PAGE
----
[EM] An improved Condorcet Hare hybrid and its generalization to STV
Chris Benham
cbenhamau at yahoo.com.au
Fri Apr 6 10:19:51 PDT 2018
I am somewhat interested but I don't understand it. Is there a clear
English version?
Ross, what do you think are IRV's "good properties"?
Chris Benham
On 1/04/2018 4:41 AM, Ross Hyman wrote:
> Below is my motivation for the method. You can decide if it makes any normative sense. And, I agree it is not summable because it uses top ranked votes. But it is meant to be a modification to Hare and STV which also uses top ranked votes.
>
> I first developed the method in 2013 for the single winner case as a clone independent version of Baldwin.
>
> http://election-methods.5485.n7.nabble.com/EM-an-entropy-formula-for-the-effective-number-of-parties-td31001.html#a31220
>
> The idea of eliminating the candidate with lowest Borda score seems like a good elimination method to me except that Borda is not clone invariant and it has bad burial properties. A good thing about it is that I like the visual of interpreting the Borda score as the average placement on the ballot. It makes sense to eliminate the candidate that's average placement is lowest. The reason for both clone and burial failures is that each candidate takes the same amount of length on the ballot. But if each candidate's length on the ballot was proportional to its top ranked votes, then cloning candidates would keep their total length the same so that problem is fixed. Also if there are just two factions, one that top ranks A and one that top ranks B, it won't effect the scores for A and B no matter where The A voters place B or where the B voters place A. The resulting Borda-like method without elimination isn't totally clone invariant because a clone can be pushed up beyond its score value without clones. But if you use it as an elimination method it is both fully clone invariant and Condorcet. I think the method could satisfy some IRV proponents because it can be interpreted as a minor modification of IRV and STV that preserves their good properties.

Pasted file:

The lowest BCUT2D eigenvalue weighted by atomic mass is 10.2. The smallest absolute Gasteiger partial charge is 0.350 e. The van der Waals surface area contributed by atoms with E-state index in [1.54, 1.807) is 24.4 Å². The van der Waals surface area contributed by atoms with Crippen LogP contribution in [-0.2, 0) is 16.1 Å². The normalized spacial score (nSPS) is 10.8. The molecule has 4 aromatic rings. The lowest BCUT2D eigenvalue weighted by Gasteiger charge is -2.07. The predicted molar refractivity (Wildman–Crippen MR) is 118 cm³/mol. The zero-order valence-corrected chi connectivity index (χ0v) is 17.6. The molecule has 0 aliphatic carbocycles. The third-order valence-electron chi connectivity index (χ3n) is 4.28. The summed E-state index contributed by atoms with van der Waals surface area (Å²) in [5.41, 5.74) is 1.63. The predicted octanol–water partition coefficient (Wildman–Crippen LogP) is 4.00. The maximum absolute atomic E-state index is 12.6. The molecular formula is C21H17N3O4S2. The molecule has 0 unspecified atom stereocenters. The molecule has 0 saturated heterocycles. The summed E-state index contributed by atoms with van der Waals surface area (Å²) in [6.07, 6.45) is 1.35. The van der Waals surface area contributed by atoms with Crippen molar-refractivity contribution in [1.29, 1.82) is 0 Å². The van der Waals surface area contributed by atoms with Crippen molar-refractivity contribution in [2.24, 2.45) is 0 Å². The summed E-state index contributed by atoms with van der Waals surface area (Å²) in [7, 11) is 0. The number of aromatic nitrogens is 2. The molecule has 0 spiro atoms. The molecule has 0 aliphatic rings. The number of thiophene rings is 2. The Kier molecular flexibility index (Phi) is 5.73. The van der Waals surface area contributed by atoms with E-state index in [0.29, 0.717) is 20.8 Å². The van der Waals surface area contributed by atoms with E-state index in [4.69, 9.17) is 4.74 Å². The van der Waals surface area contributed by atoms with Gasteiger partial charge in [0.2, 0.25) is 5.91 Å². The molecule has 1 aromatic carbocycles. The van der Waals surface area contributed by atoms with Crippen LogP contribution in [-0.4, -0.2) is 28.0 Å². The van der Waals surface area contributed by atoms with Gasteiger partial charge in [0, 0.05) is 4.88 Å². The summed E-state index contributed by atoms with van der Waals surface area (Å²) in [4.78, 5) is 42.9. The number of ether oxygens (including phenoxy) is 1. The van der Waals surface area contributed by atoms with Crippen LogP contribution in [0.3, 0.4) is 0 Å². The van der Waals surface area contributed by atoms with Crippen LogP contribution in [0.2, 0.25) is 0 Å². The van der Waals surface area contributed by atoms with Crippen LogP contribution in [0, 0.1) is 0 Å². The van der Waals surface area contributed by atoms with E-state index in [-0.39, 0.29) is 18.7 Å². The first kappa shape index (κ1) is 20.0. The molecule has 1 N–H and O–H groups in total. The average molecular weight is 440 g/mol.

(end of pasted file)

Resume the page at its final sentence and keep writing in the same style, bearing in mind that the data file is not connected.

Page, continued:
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> On Saturday, March 31, 2018 9:31 AM, Jameson Quinn <jameson.quinn at gmail.com> wrote:
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> OK, I get it now.
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> I have a hard time seeing how the way this method resolves a Condorcet cycle makes any a priori normative sense. But that's a very weak objection, because I also think that this method is relatively strategy-resistant for a Condorcet method. So, good job.
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> My bigger objection is that this isn't a summable method, because of the eliminations.
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> 2018-03-31 10:22 GMT-04:00 Ross Hyman <rahyman at sbcglobal.net>:
>
> Scores for B and C do not change when A is cloned.
>>
>> The part of the score for B that depends on A is M_B,A V_A.
>> When A is cloned it becomes
>> M_B,A1 V_A1 + M_B,A2 V_A2.
>> These are equal because M_B,A1 = M_B,A2 = M_B,A and V_A1 + V_A2 = V_A.
>>
>>
>> On Mar 31, 2018 8:13 AM, Jameson Quinn <jameson.quinn at gmail.com> wrote:
>>
>> I'm not sure I buy your proof sketch of clone independence. Say that we have a Condorcet cycle A>B>C>A, and C is eliminated so that A wins. Now clone A a bunch of times; won't that increase the score of C and decrease that of B, so that B will be eliminated and C will win?
>>>
>>> 2018-03-30 19:24 GMT-04:00 Ross Hyman <rahyman at sbcglobal.net>:
>>>
>>> An improved Condorcet Hare hybrid and its generalization to STV.
>>>> The traditional Condorcet Hare hybrid methods retains the Hare elimination method but changes the election criterion from majority top votes to Condorcet winner.
>>>>
>>>>
>>>> Another way to construct a Condorcet Hare hybrid is to retain the Hare election criterion but change the elimination criteria to one that uses information from the Condorcet matrix. Such a method will be better at elimination in general and such a method is easier to generalize to STV.
>>>>
>>>>
>>>> One such method that elects a Condorcet winner if there is one, is clone invariant, and satisfies proportional completion is the following:
>>>>
>>>> V_A>B is the number of ballots that rank A above B. V_A is the number of ballots that rank A at the top.
>>>> M_A,B = (V_A>B - V_B>A)/(V_A>B + V_B>A)
>>>> S_A = sum_B M_A,B V_B is the score for candidate A.
>>>> So long as there is no majority winner, eliminate the candidate with lowest score. Recalculate V_A's and S_A's. (M_A,B’s do not need to be recalculated.)Repeat until there is a majority winner (that is one with more top votes than